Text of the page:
How to cope with a narcissist in the family justice system
Kara Swift advises solicitors to remain focused, factual, fair, and firm when helping clients deal with a narcissistic former partner
Between 2 and 16 per cent of the clinical population are diagnosed narcissists, and the legal forum unfortunately plays into their hands. Not managing these types of personalities correctly can impact the way in which any matter, whether litigated or not, progresses.
The general well-known characteristics of a narcissist include having a noticeable lack of emotional empathy, the use of condescending statements, excessive need for admiration, becoming very angry as result of being challenged, a sense of entitlement, and a need to win at all costs. However, not all narcissists will present these characteristics and not all do it overtly. There are both grandiose and introverted narcissists, as well as those people who simply have narcissistic traits.
Narcissists feed off conflict and will relish the opportunity to complain of being a victim or taken advantage of.
Unfortunately, the current law in England and Wales requires one party to force blame on another if they wish to seek a divorce earlier than five years after separation without the consent of the other party. This system paves the way for a narcissist to be able to drag the other party through what they will make demeaning and long-winded proceedings.
Laura Rosefield of Rosefield Divorce Consultancy and Dr Angela Smith have developed the ‘Five steps ahead approach’ to provide anyone (including solicitors who may not have a narcissist on the other side of their matter but in fact a client fitting the description) with the strategies necessary to deal with a narcissist.
1. Communicate effectively
A narcissist will feed off a long-winded and emotive response, so keep all communications:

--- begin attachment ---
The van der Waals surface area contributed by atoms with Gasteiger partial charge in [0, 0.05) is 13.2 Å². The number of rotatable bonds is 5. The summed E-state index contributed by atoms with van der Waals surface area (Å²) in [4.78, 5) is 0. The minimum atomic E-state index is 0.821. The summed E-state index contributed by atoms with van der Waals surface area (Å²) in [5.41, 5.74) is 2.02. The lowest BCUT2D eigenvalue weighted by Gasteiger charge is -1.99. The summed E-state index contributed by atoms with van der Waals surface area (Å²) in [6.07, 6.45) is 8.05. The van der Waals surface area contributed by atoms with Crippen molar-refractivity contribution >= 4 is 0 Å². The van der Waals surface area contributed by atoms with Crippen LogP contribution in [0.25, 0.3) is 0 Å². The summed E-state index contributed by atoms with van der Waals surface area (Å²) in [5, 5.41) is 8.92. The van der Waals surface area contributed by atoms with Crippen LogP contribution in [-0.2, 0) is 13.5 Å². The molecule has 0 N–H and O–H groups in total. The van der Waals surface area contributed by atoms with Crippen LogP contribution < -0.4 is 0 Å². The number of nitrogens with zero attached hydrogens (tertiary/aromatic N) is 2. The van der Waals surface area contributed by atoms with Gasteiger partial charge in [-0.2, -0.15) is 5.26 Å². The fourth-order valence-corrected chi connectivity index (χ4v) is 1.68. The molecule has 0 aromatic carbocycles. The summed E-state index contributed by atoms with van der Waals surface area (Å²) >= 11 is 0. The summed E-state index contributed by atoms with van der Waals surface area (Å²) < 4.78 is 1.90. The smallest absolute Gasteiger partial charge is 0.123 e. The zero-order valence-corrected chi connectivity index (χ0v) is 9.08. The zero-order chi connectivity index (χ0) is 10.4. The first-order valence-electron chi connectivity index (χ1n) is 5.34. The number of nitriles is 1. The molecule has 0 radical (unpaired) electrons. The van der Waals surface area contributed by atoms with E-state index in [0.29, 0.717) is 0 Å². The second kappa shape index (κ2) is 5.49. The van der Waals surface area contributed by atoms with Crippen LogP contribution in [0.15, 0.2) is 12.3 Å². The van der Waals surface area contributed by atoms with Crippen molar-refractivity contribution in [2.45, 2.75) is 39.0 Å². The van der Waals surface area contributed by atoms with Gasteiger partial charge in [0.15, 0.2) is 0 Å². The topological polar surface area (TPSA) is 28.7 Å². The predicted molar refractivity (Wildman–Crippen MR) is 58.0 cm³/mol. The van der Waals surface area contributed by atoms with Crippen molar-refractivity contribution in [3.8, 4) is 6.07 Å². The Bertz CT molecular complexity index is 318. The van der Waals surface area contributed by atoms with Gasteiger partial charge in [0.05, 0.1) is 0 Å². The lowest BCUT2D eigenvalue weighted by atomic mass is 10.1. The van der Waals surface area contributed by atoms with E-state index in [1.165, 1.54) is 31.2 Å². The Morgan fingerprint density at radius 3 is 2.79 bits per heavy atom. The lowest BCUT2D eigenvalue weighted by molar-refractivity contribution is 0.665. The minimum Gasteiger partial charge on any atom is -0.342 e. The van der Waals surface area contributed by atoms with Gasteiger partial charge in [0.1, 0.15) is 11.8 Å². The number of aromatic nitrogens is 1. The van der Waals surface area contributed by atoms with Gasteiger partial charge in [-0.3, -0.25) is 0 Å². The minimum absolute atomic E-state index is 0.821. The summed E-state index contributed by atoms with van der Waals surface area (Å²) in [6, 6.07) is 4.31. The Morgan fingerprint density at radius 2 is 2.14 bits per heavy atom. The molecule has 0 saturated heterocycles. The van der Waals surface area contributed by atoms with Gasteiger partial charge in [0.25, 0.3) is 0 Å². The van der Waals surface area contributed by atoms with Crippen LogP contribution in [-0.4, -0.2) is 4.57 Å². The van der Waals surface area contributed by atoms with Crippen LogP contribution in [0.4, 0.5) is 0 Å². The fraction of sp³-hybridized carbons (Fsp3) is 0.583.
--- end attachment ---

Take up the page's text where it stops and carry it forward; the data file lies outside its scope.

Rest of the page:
Focused: Be brief, to the point, and only invite a response where absolutely necessary;
Factual: Quote the facts and disassociate them from any feelings on the matter;
Fair: Have a reasoned response; and
Firm: Put boundaries in place, set deadlines, and make the expectations clear.
2. Start documenting immediately
Keep a contemporaneous record of everything in as much detail as possible so as to be able to refer back to it at a later date, but ensure you keep it safe.
3. Think strategically
Narcissists will see any offer as something which is theirs automatically and will still make demands for more. They will be unable to separate out the concept of matters relating to children and negotiations regarding the finances.
When putting proposals to a narcissist, be sure to utilise the four Fs, but when considering ‘fairness’ remember that a narcissist naturally wants to take the lead and is likely to oppose anything which they haven’t suggested.
4. Choose your battles
As is clear from the need for these very steps, dealing with a narcissist is emotionally draining for the other party and there has to be a degree of focus on self-preservation. Ensure that you take over as much of the contact as possible from your client and be alive to the need to keep communications requiring a response to a minimum.
5. Don’t make yourself into a target
The point of being able to identify and deal effectively with a narcissist is not only to manage them as an individual but also consequently divert their behaviour away from you and your client. Remaining reasonable but still calling out any narcissistic characteristics will redress the feeling of a power imbalance.
Setting boundaries will restrict a narcissist’s ability to affect the progression of the matter. To an extent it will always be an uphill battle, and one that may require litigating through to the final hearing, but by adopting Rosefield and Smith’s approach, the path to resolution will feel a lot less draining.
Kara Swift is an associate at Family Law in Partnership